But was it worth it? World War I was long preceded and then accompanied by episodes where the Ottomans slaughtered over two million Christians, Greeks and Armenians. This is in addition to the 20 million killed during the war itself. Had Archduke Ferdinand survived in Sarajevo in 1917 imperial oppression and slaughter would have continued, and it is entirely likely that some other pretext would have been found for empires to fight one another. Study of the past hardly seems worth the price.

So should we celebrate 1919? At one level the answer is simple. The first war that featured industrialized warfare and mass slaughter was ended; German militarism was defeated, and decrepit, repressive empires were destroyed. And a new era of scientific study of the past was launched, creating the real foundations for deep and subtle understandings of ancient societies and the development. We are the direct beneficiaries.

But at another level the answer is not so simple. Defeat of Germany laid the foundation for fascism and Nazism, whose horrors exceeded those of its predecessor. The brief era of European colonialism helped create independent nation-states that have been at war with one another almost constantly since. And the very contexts that make scientific study of the past possible – scientifically oriented, urbanized industrial societies with mechanized agriculture – are everywhere erasing the physical traces of the past at ever increasing rates.

Still, it is difficult to imagine things turning out differently, or at any rate better, had the Allies not been victorious over the Central Powers. So two cheers for 1919.


Alex Joffe is the editor of The Ancient Near East Today.

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Wednesday, August 28, 2019

Papyrus part of an ancient puzzle - The Arlington Catholic Herald

Papyrus part of an ancient puzzle

First slide

Jacco Dieleman, a research associate professor in the department of Semitic and Egyptian languages, recently made a startling discovery while examining artifacts housed in The Catholic University of American in Washington's Semitics/Institute of Christian Oriental Research collections. Dieleman identified a papyrus fragment from the university's collection as a small piece of a larger papyrus scroll from the Tebtunis Temple Library, an important collection of ancient manuscripts that is shedding new light on the world of ancient Egypt.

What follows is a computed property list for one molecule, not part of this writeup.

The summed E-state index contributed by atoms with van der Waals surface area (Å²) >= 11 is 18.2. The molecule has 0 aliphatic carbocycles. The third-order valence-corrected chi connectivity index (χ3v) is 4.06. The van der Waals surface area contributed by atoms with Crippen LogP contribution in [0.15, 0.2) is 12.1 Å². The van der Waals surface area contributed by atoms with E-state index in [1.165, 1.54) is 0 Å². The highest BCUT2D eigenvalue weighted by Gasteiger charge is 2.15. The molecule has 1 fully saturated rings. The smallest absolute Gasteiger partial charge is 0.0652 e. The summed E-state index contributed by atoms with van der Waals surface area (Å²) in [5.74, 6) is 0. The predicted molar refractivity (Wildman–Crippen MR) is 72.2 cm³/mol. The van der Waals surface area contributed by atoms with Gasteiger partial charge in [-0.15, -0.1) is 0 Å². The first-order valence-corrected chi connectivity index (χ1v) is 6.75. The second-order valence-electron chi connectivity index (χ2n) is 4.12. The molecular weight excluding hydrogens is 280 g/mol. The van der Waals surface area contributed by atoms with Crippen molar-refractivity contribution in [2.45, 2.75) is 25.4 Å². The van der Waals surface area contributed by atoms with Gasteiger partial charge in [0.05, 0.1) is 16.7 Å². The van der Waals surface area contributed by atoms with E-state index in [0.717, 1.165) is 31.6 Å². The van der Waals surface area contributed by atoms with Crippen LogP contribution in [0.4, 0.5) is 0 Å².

The Tebtunis Temple Library, which was excavated in the town of Tebtunis in Egypt in the early 20th century, contains numerous papyri written in the Demotic Egyptian and Koine Greek languages, dating back to the second century A.D. Among the many documents found in the collection are texts about rituals, medical practices and works of literature. The largest parts of the library collection are housed today in Copenhagen at the Carlsberg Papyrus Collection, but additional pieces of papyri manuscripts are scattered around the world.

According to Dieleman, the fragment found at Catholic University is part of a scroll inscribed with a story about the Egyptian prince Inaros, who rebelled against the Assyrian occupiers around 665 B.C. After his death, Inaros became an Egyptian folk hero comparable to King Arthur, with many fictional tales written about his heroism for centuries to come.

Dieleman first became aware that a papyrus fragment could be in the area from his colleague, Professor Kim Ryholt of the University of Copenhagen, Denmark, who sent him a 30-year-old Xerox copy of the fragment. Relying on the copy, Ryholt had recently identified the piece as joining similar fragments in Reykjavik, Iceland, and Berlin. The Xerox did not say where the fragment was held, but Ryholt had been told that it might be in the Washington area. Later, when Dieleman examined Catholic U.'s collection, he recognized the fragment immediately.